Top Ten Stand Alone Posts and Pages

Of the over 700 posts and pages on this website, here are top ten “stand alone” pages which are neither Boston Qualifier Questionnaire responses nor book reviews. Its a funny grab bag of stuff. Check ’em out below:

  1. Fitness Habits of Disgraced Generals
    A silly little piece chronicling the fitness habits of Generals McCrystal and Petraeus.

  2. The Egoist on the Fixed Gear
    Some thoughts on the bad behavior of some New York City cyclists.

  3. Divine Madness
    A resource page on the cult/new relgious community/running group also know as “the Community”.

  4. Running Heroes – The Six Women of the 1972 New York Marathon
    A short piece on the running activists who protested the 1972 marathon

  5. Milo and the Calf
    The story of Milo of Croton after whom this website is named.

  6. The Hero Brought Low: Representations of Milo in Art
    A
    s the title says, a short piece on the way Milo of Croton has been represented in art.

  7. Phil Coppess – Hero to Working Stiff Runners
    An appreciation of the incredible amateur runner whose twenty year old course record at the Twin City Marathons still stands.

  8. 12 Thoughts on the New York Marathon Course
    An overview of the New York City Marathon Course

  9. Weight and the Marathoner
    On the role body weight plays in marathon performance

  10. Alex Honnold and the Viewers Guilt
    My thought on climber Alex Honnold and watching free soloing.

Fitness Habits of Disgraced Generals

Like much of the country, I’m following the Petraeus scandal with a mixture of sadness and fascination.  I feel for his family.  No one should have to go through a betrayal like this, especially not one plastered on the front pages of every newspaper in the country.  That said, some of the details about Petraeus and Broadwell which have come to light in the past two days have reminded me that now two  of our famous generals who have fallen from grace are in really, really good shape.*

When asked to throw out the first pitch at a baseball game, Petraeus allegedly practiced for a week.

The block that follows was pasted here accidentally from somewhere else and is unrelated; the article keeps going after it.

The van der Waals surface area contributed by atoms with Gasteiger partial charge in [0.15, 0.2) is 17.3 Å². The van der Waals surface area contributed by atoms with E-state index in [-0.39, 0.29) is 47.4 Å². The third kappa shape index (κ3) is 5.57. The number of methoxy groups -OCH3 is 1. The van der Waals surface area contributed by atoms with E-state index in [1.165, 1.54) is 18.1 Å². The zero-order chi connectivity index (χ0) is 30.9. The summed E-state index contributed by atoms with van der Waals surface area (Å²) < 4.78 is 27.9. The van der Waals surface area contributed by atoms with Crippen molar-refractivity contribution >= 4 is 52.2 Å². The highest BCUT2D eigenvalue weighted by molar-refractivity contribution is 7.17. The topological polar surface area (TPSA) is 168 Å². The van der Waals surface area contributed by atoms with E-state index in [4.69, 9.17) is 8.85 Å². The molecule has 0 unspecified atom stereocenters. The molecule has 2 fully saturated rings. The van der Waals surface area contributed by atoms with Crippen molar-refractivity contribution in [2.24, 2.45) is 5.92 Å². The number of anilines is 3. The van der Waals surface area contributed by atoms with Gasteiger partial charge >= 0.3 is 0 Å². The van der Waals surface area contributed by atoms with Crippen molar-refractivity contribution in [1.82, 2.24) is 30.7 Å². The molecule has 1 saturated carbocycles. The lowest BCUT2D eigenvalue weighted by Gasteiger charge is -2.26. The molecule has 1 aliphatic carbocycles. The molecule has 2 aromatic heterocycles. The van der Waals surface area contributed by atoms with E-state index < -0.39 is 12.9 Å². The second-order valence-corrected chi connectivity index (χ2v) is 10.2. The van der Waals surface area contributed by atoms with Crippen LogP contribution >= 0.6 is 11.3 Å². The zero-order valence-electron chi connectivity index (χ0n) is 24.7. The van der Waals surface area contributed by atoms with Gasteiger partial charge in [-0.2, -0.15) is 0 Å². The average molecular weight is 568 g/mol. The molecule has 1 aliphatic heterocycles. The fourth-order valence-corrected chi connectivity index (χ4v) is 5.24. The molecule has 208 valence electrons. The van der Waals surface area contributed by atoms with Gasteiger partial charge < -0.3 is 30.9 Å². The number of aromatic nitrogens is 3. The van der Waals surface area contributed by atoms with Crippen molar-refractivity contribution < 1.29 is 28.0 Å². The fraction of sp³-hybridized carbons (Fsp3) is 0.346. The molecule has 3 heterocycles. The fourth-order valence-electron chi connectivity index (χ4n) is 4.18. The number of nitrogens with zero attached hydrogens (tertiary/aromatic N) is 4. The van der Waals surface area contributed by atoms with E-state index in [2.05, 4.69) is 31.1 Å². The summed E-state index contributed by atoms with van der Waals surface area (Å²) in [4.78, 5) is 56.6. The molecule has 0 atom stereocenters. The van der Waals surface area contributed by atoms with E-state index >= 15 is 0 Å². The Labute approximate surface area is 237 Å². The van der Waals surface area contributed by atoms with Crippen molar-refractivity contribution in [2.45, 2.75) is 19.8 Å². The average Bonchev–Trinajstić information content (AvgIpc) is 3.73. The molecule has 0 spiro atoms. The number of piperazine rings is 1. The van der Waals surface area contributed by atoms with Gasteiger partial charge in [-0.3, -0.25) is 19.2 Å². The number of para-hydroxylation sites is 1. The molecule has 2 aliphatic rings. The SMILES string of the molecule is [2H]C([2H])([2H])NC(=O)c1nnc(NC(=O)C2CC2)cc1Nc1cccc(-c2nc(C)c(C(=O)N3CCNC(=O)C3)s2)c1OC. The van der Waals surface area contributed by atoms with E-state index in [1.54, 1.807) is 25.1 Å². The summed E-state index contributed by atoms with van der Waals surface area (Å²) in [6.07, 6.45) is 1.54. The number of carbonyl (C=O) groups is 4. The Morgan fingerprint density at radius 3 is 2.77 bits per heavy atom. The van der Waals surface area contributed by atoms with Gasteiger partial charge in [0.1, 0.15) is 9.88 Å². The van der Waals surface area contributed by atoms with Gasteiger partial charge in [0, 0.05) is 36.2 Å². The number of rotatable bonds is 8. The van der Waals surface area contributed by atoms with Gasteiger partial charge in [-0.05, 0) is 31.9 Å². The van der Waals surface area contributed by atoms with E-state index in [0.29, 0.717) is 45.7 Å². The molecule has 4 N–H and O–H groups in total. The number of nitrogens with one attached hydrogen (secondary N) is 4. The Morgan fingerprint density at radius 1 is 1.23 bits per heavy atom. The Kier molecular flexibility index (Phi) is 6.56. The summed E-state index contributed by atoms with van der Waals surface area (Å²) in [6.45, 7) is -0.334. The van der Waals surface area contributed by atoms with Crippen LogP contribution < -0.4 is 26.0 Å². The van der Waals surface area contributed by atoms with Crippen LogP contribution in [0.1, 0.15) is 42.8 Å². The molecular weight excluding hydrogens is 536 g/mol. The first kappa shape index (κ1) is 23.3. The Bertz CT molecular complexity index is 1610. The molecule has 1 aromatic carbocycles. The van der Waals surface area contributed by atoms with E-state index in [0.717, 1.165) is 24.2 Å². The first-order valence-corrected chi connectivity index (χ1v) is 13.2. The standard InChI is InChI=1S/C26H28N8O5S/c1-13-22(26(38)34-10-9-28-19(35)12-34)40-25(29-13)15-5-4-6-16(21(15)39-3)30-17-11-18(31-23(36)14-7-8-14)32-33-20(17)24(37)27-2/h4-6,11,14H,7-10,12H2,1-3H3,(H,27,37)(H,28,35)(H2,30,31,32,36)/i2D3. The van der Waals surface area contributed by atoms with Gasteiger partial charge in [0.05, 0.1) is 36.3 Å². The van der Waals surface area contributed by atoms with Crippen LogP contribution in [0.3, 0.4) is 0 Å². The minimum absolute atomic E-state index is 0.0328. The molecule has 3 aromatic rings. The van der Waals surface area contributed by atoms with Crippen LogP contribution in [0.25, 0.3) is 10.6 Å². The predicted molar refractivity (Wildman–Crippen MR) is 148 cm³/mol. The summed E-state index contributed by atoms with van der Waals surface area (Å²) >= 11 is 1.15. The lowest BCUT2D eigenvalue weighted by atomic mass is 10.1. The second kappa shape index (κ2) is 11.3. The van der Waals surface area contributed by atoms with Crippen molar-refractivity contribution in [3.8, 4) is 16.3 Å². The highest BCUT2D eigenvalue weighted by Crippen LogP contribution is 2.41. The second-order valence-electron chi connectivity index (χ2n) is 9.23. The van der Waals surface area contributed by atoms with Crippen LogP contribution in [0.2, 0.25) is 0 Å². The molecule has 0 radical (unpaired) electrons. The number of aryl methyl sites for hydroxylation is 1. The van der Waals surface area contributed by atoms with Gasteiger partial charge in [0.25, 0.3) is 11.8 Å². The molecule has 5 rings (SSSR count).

Let’s start with General Petraeus.  Dude doesn’t play when it comes to physical fitness.  He likes to start his day off with a five mile run, done at an average of six minutes per mile, then it’s onto a set of twenty toes to bars and 100 push ups.  Not a bad morning workout — I might adopt it.  Though my miles’ll be a lot slower.

I don’t know if Petraeus does his T2Bs strict or with kipping, but knowing that he’s old school military, I’d guess strict. 

Those morning runs may have been part of what got him in trouble.  When Broadwell** was working on her biography of Petraeus, she would apparently often interview him  during his morning runs.  That means Petraeus can not only run at a six minute pace, he can do it while having a conversation.

The dude is making me feel like a slouch.

He also claims to eat one meal a day and sleep only four hours.  I hate to challenge the credibility of the general, but this, I doubt.  Over-achievers routinely underestimate (or straight up lie about) the amount of time they spend sleeping.  With this kind of exercise regime, and only one meal a day, it isn’t surprising he passed out during a senate hearing.

Apparently, after years of improvising his workouts in Afghanistan, Petraeus was looking forward to building a gym in his Virginia home.  That is until it was turned into CIA communications center.  Looks like he might get a chance to build that gym now.

There might be something about high level military officers and calorie restriction.  General McChrystal, Petraeus’s replacement in Afghanistan until he was fired for talking smack about the president, also claims to only eat one meal a day.  He’s a runner as well, apparently run-commuting twelve miles a day when he was a fellow at the Council on Foreign Relations.  He’s got that marathoner look too, super lean.

What’s your 10K PR, son?

What are we to make of the fitness prowess of these generals who have fallen from grace?  Probably not too much.  The military puts a big emphasis on physical fitness, and as seriously Type A dudes, it isn’t surprising that these two wanted to push themselves physically.  I am sure there are many other generals out there who are fast on the roads but aren’t cheating on their wives or pissing off the president.  Still I find it interesting, as I always do, when the busy and over committed can find time to work out.  Generals Petraeus and McChrystal will probably never be in the public spotlight again, but they can probably still beat my ass in a 5k.  That’s something, isn’t it?

*There is apparently an FBI agent involved in this whole mess who sent shirtless pictures of himself to one of the ladies involved.  His fitness regime is as yet unknown.

**Broadwell is also no slouch in the physical fitness area. She was a fitness champion at West Point, is a serious Ironman tri-athlete, and once challenged John Stewart to a push up contest and won.